David was born and raised in Oakville, Ontario. One of his first ventures out of the Toronto suburbs was on a family winter vacation to the Northwest Territories. This chilly adventure made a lasting impression, planting the seed for an abiding interest in Canada’s north that would continue for many years.
David pursued an undergraduate degree in political studies at Queen’s University at Kingston, Ontario. At Queen’s he was heavily involved in organizing and participating in Model Parliament, Model United Nations, and Model NATO conferences. After completing his degree in 2010 David took some time to travel, which included his second visit to the north, this time on a road trip from Ontario to the Yukon and Alaska in a rusty-yet-resilient minivan. After backpacking from New Zealand to Australia to India to Turkey followed by a season of treeplanting in interior British Columbia, David decided to once again hit the books, moving to Ottawa to pursue a Master of Arts in Public Administration at Carleton University.
It was during David’s graduate studies at Carleton where he found a productive application for his interest in the north, focusing his research on northern and Arctic policy. Under the Innovation, Science, and Environment policy research stream, David studied several issues pertaining to the north, including oil and gas regulation in Nunavut and Greenland, the Canadian Northern Economic Development Agency, Arctic science policy, the Baffinland Mary River project, and water policy in the Northwest Territories. Also during his time at Carleton he worked at Aboriginal Affairs and Northern Development Canada, where he conducted research for the northern land use planning program. In 2013 he completed his degree and soon after David joined the federal public service as a policy analyst for Environment Canada.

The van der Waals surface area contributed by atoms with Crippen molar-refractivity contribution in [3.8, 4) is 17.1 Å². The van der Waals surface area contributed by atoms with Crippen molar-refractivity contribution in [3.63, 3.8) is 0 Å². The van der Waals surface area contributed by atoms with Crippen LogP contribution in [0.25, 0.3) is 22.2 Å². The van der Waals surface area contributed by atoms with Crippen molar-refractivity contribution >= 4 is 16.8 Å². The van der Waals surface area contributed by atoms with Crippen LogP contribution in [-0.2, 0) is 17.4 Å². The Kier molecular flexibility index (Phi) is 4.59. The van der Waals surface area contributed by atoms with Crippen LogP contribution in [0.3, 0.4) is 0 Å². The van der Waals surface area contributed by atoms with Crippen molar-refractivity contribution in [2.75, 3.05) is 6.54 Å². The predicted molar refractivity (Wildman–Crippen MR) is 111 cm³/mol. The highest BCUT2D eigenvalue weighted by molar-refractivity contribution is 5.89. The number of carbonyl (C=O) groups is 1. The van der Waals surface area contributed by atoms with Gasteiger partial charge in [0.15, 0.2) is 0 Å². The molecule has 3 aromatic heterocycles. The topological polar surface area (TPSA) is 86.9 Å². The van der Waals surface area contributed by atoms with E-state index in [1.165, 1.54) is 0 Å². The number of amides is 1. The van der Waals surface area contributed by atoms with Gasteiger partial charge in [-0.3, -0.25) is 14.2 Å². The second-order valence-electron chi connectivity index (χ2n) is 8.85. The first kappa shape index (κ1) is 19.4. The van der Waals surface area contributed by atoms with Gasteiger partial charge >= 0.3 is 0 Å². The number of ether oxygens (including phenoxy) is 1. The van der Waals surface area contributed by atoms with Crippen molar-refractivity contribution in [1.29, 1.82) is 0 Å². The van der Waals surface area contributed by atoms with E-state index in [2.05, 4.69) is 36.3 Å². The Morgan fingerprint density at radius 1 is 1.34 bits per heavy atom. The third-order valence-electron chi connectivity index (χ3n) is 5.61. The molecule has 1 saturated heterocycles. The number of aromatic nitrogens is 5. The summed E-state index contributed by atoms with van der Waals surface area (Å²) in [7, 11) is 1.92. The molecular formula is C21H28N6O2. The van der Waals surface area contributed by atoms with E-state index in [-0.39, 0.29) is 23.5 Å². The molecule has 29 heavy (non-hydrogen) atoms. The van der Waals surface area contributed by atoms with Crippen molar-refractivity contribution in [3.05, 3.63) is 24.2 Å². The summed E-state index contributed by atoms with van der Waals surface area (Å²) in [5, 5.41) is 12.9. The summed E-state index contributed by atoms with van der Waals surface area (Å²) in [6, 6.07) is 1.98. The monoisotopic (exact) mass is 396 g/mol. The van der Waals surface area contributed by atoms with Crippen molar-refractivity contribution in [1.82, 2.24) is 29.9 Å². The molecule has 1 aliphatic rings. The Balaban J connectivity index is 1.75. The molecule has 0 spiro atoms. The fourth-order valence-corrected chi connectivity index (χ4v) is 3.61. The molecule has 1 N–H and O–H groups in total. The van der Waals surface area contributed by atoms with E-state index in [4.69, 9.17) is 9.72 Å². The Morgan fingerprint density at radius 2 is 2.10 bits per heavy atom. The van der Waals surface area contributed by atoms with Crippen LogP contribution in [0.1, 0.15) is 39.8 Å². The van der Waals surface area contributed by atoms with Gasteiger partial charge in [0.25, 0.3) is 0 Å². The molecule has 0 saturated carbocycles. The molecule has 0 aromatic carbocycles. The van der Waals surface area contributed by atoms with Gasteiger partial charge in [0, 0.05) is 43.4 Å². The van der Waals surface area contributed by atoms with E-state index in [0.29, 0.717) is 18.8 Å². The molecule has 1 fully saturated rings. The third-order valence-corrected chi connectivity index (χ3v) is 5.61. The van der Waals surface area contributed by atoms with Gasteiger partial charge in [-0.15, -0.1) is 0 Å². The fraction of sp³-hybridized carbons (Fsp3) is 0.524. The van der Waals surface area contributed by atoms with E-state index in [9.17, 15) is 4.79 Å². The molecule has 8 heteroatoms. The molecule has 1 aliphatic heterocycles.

Since joining Environment Canada, David has worked on a growing range of files, from supporting Canada’s international engagement on environmental issues with countries such as China and India to federal science and technology policy. With Environment Canada’s Science & Technology Branch , he has continued to follow northern policy issues chiefly through a science policy lens.
In 2010, David completed his undergraduate degree in political studies with honours at Queen’s University at Kingston, Ontario. In 2013, he completed a Master of Arts in Public Administration at Carleton University, Ottawa, Ontario
David is working with ReSDA Theme Leader, Frances Abele, on Gap Analysis 6 that looks at regional economic development. More specifically, the report is researching economic development in the circumpolar world as it helps us understand the economic dynamics and prospects of northern regions. See more here.
S&T Policy Analyst
UniversityScience & Technology Branch, Environment Canada